PRP stands for platelet-rich plasma. Every patient potentially makes their own platelet-rich plasma because his or her blood is used for the procedure.

A blood draw is taken and spun down to concentrate the platelets in the blood. According to one of the top stem cell treatment researchers, most PRP preparations are three to five times as concentrated as the normal blood platelet concentration.

PRP is full of growth factors that cause stem cells to grow rapidly. These growth factors include IGF, VEGF, TGF-beta, PDGF-bb and a lot more. The purpose of these growth factors is to make the bodyís own stem cells work harder and faster.

PRP is full of growth factors that cause stem cells to grow rapidly. These growth factors include IGF, VEGF, TGF-beta, PDGF-bb and a lot more. The purpose of these growth factors is to make the bodyís own stem cells work harder and faster.

PRP has been used for almost a few decades now in dentistry to help dental implants heal, in orthopedics to heal tendons or bones that have been fractured, and in plastic surgery/cosmetic surgery. You can read more about PRP here.

However, the question remains Ö will PRP help improve rosacea?


Before this question is answered, you should know that there is a correlation between rosacea and a stem cell deficiency. Doctors at the Associated Eye Care Clinic in Minnesota reviewed all their records from a 9-year period to find out who had a stem cell deficiency and who didnít.

They found that patients who had the deficiency had been receiving topical medications and rosacea or some other external eye disease such as herpes of the eye, pink eye, edema of the cornea or other eye diseases. They all had also received eye surgery, usually for cataracts. One of the consequences was scarring of the cornea.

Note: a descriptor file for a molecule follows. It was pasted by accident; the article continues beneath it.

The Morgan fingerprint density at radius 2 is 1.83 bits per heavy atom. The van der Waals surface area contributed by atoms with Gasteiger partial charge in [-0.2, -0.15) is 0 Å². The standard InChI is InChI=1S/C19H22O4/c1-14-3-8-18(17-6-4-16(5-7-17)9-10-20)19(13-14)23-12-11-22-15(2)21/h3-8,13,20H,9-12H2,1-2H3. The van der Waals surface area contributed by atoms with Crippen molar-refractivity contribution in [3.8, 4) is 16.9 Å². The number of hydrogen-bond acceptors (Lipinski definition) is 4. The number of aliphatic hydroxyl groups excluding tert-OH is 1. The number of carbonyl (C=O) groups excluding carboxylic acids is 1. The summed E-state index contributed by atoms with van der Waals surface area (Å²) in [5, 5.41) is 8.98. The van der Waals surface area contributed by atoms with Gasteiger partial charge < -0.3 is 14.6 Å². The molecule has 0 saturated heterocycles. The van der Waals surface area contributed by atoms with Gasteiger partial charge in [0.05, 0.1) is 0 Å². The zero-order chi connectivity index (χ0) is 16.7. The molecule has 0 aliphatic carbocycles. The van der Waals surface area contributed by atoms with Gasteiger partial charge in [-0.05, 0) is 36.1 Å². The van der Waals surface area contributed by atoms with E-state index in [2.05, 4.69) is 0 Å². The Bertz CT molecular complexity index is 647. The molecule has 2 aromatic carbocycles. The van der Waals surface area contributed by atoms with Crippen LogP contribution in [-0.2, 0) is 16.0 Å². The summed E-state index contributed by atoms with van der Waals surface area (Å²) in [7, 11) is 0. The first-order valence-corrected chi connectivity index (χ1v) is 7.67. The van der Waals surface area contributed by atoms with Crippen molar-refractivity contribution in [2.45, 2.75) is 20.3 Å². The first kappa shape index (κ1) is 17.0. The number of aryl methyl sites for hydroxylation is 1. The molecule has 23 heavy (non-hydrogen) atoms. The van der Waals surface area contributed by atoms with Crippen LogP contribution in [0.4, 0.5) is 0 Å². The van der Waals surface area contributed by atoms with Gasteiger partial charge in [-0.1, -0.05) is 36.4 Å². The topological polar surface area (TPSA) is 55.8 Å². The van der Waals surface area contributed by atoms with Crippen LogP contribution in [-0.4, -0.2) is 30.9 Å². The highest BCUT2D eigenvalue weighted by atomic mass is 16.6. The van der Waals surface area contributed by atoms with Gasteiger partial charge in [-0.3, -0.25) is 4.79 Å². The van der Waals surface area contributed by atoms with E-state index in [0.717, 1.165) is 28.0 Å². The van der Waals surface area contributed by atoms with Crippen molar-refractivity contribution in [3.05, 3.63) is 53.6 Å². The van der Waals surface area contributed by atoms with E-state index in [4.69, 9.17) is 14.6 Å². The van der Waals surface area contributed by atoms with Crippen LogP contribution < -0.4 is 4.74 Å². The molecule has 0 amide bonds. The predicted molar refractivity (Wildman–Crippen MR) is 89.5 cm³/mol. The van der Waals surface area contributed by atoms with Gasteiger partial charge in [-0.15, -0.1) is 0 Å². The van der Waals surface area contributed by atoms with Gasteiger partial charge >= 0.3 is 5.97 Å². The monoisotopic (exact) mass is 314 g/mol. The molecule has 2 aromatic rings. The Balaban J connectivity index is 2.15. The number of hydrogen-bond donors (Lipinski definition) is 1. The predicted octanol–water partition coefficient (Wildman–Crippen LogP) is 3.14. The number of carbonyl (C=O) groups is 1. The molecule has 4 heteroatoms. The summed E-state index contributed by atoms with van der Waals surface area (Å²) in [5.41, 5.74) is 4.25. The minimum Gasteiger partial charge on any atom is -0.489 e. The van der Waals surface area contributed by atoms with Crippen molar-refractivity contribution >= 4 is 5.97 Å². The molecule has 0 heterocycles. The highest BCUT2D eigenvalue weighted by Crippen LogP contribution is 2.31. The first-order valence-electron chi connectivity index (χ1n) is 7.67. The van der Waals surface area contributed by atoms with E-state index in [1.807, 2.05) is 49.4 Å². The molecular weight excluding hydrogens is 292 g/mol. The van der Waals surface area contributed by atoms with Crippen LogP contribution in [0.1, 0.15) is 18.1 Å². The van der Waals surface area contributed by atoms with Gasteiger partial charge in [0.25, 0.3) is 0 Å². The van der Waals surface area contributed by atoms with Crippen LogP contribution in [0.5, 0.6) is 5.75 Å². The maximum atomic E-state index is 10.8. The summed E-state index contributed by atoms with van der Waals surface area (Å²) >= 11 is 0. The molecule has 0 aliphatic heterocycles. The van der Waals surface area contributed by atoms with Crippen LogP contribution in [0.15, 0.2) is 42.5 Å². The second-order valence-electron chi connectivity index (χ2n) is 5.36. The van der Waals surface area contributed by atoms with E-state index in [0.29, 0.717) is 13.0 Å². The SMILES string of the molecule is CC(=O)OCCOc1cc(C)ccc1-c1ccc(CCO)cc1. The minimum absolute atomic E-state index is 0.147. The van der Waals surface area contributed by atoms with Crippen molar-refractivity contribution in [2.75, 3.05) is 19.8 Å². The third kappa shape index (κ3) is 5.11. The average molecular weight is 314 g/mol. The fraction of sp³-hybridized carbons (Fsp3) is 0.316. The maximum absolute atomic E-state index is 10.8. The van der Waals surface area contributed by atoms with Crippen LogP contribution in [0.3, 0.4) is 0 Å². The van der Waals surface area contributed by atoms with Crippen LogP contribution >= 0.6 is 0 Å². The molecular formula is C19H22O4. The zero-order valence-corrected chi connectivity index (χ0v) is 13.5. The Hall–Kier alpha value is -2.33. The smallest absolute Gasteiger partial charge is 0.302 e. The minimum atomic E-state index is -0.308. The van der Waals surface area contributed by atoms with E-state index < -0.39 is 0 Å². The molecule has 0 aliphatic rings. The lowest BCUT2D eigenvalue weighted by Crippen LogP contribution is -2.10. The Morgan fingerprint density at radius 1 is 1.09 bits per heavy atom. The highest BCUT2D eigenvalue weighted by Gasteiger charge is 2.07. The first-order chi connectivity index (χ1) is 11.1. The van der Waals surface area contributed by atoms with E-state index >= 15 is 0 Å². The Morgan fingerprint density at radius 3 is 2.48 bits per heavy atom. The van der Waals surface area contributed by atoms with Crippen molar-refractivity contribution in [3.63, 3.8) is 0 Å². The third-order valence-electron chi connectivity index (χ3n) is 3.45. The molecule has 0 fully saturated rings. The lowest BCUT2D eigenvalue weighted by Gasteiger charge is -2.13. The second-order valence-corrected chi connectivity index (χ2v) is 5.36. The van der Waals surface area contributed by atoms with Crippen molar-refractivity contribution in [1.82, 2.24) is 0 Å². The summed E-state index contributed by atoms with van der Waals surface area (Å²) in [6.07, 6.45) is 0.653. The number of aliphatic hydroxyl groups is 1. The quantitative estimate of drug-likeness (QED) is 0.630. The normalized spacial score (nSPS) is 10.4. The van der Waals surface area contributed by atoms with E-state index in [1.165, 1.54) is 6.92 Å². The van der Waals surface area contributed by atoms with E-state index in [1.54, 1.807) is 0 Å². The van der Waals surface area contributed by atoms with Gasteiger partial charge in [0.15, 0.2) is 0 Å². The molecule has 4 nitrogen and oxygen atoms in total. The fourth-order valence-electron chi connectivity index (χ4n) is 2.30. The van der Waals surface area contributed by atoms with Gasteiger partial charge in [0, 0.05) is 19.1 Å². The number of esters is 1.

Now the doctors who submitted the study to the medical journal concluded that surgical trauma to the limbal stem cells probably made these stem cells more prone to external disease influences and toxicity after long-term topical medications.

The reason why this is brought up here is because this study sheds light on why stem cell treatments or PRP may work or not work in those with rosacea. According to the doctors of this study, thereís a stem cell deficiency in one area of the eye that then spread centrally to the rest of the body, which was seen in rosacea patients.

Thus, if someone with rosacea is getting PRP, which is void of stem cells, the treatment may not work. This patient may need actual stem cells, not just the growth factors that are found in PRP.

People with all forms of acne have scars to deal with from the acne. With rosacea, itís double trouble because there may also be redness that draws attention to the skin condition. Several medical studies have been done on the topic of PRP that have looked at the result of PRP on acne scars.

In the first Chinese study, doctors concluded that PRP is an ideal treatment for facial acne scars with minimal side effects when combined with regeneration technology. Unfortunately we donít know what regeneration technology techniques that the researchers are referring to, but can assume it was most likely some of the different laser techniques that resurface the skin.

The treatment was effective for 91% of the 25 patients and the side effects were minimal. There was no problem with hyperpigmentation, depigmentation or worsening of the acne scars over a six-month period of time. PRP with the regeneration technology was well tolerated and safe and effective.